There was hope before the match kicked off that Italy would be competitive, but a third tough game in a week would prove too much for them, and with Spain looking as inspired in attack as they ever have in a tournament under Vincente del Bosque it wasn't long before victory for the defending champions seemed certain. When a Thiago Motta injury after Cesare Prandelli had made his final substitution sent Italy down to ten men, the only question became how many goals Spain would score on route to a record third major trophy in a row.
Spain 4 Silva 14', Alba 41', Torres 84', Mata 88'
Italy stuck with four in defence and aggressive pressing to start the day rather than reverting to the three centre back formation that kept them in the game against Spain in their group stage opener, and in the early going at least things looked promising for them. Pressing high up the pitch, similar to how they approached their semi-final against Germany, forced Spain to quickly move the ball up to their forwards. And as had been the case when Spain played Portugal in their own semi-final, this led to openings for the underdogs on the break.
It didn't last, though, and before ten minutes had expired Italy began to sink deep, their increasingly passive approach allowing Spain's 4-6-0 formation with Cesc Fabregas again the closest thing to a striker to comfortably build play in midfield. Dissaster struck soon after for Italy, as 14 minutes in the growing Spanish possession paid off when Andres Iniesta slipped a perfectly weighted ball between defenders and into the path of an on-rushing Fabregas. The stand-in striker appeared to have taken the ball too far, driving all the way to the byline along the edge of Buffon's six-yard box, but a chipped cross back towards the penalty spot found the head of David Silva and sent Spain ahead.
Unlike in previous games at this year's Euros and at the 2010 World Cup, a Spanish goal and a passive defending opponent didn't lead to Spain lowering their own tempo. Almost as though they felt the need to answer growing criticisms over their possession football acquiring a distinctively negative edge under del Bosque, on this occasion they followed up their first goal by pressing for a second rather than attempting to smother their opponent by depriving them of the ball. Meanwhile, though Italy may not have been either willing or able to play a high pressing game, they refused to collapse in the face of continuous Spanish pressure, leading to a more open game than many would have suspected as the two sides traded chances to break.
The run of play, though, was clearly tilting in Spain's direction, and their willingness to attack quickly rather than inching up the pitch in possession was especially evident on the left, where Iniesta and Xavi repeatedly linked up with new Barcelona signing Jordi Alba. That more direct attacking play paid off shortly after the forty minute mark when Alba held up the ball in midfield before handing off to Xavi and starting his run. Italy, appearing unprepared to deal with Spain's willingness to play through balls down the channels, were caught flat footed when Alba kept heading towards the Italian goal rather than pulling up, and Xavi's pass put Alba clear on goal to finish low past Buffon.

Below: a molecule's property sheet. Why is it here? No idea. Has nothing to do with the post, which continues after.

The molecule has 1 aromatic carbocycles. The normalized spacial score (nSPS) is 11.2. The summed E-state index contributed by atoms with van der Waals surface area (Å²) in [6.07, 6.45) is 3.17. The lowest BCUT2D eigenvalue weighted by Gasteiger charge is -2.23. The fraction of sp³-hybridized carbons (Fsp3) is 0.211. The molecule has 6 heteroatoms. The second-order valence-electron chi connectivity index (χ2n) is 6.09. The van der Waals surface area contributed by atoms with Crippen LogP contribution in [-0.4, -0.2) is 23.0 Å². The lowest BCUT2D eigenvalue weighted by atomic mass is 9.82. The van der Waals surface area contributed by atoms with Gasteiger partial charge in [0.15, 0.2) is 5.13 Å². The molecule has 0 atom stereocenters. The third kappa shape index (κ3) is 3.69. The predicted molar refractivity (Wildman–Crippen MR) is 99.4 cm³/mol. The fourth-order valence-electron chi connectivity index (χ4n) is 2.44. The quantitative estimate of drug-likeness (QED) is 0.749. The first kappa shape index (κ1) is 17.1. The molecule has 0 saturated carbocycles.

Prandelli did his best to change Italy's fading fortunes, bringing on Antonio Di Natale for the ineffective Cassano to start the second half. Di Natale's first touch almost put Italy back in the game two minutes after the restart, too, but his headed effort sailed over the bar and only led to a furious Spanish counter that required heroics from Buffon to keep any kind of hope alive.
Fifty-six minutes in, the Italian coach made his final change of the night, bringing on Thiago Motta for Riccardo Montolivo in an attempt to bolster Italy's midfield, but when four minutes later Motta went down clutching his hamstring with no Spanish player in sight, it all but marked the end for Italy and their increasingly faint hopes of a comeback. Playing their third game in a week, Italy had clearly hit the wall, and though they continued to battle gamely for a time, by the seventy minute mark the match had become little more than an extended coronation for Spain, on their way to a record third major trophy in a row and the first ever successful Euro defence.
Del Bosque's men began to put a shine on the victory after 84 minutes with a Fernando Torres goal, the striker sent clear on goal by Xavi as another direct ball down the channel beat Italy's increasingly tired defence. Then, less than five minutes later, Torres was clear again, and he unselfishly put the ball on a plate for fellow substitute and Chelsea teammate Juan Mata. Spain had their fourth, adding to their records by securing the largest margin of victory in a Euro final.
Italy put in a valiant effort in the tournament, fighting to play football against an almost wholly negative English side and coming out on top of the heavily favoured Germans, but with Spain fired up and in search of a record-setting victory it turned out to be too much to expect them to make much of a game of the final. In light of there early play, the score perhaps seems a touch harsh for the Italians, but at the same time it is a fair representation of the gulf between the two sides on display on this particular day.
This was a Spanish side at their absolute best, doing everything possible to secure their place amongst the greatest international sides in the history of the sport. And, unfortunately for Italy, after putting their all into just reaching the final, they had very little left to counter such determined opposition once they got there.